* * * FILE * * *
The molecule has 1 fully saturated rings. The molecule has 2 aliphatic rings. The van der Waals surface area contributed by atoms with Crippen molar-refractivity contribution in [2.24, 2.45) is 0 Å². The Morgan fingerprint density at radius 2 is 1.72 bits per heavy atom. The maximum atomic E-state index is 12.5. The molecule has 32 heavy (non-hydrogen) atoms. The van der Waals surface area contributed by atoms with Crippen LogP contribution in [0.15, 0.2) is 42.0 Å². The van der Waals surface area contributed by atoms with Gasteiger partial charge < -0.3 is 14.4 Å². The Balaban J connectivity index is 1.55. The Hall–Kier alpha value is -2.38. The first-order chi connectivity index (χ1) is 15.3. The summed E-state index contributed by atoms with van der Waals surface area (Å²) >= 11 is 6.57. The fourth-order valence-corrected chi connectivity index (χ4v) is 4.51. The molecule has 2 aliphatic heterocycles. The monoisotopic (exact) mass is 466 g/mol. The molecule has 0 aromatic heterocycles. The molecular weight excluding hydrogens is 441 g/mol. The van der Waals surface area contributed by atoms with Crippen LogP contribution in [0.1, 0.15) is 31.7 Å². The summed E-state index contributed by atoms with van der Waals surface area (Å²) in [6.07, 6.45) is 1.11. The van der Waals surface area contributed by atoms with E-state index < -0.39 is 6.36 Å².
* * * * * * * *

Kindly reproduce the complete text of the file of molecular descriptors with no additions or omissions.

The molecule has 1 fully saturated rings. The molecule has 2 aliphatic rings. The van der Waals surface area contributed by atoms with Crippen molar-refractivity contribution in [2.24, 2.45) is 0 Å². The Morgan fingerprint density at radius 2 is 1.72 bits per heavy atom. The maximum atomic E-state index is 12.5. The molecule has 32 heavy (non-hydrogen) atoms. The van der Waals surface area contributed by atoms with Crippen LogP contribution in [0.15, 0.2) is 42.0 Å². The van der Waals surface area contributed by atoms with Gasteiger partial charge < -0.3 is 14.4 Å². The Balaban J connectivity index is 1.55. The Hall–Kier alpha value is -2.38. The first-order chi connectivity index (χ1) is 15.3. The summed E-state index contributed by atoms with van der Waals surface area (Å²) >= 11 is 6.57. The fourth-order valence-corrected chi connectivity index (χ4v) is 4.51. The molecule has 2 aliphatic heterocycles. The monoisotopic (exact) mass is 466 g/mol. The molecule has 0 aromatic heterocycles. The molecular weight excluding hydrogens is 441 g/mol. The van der Waals surface area contributed by atoms with Crippen LogP contribution in [0.1, 0.15) is 31.7 Å². The summed E-state index contributed by atoms with van der Waals surface area (Å²) in [6.07, 6.45) is 1.11. The van der Waals surface area contributed by atoms with E-state index < -0.39 is 6.36 Å².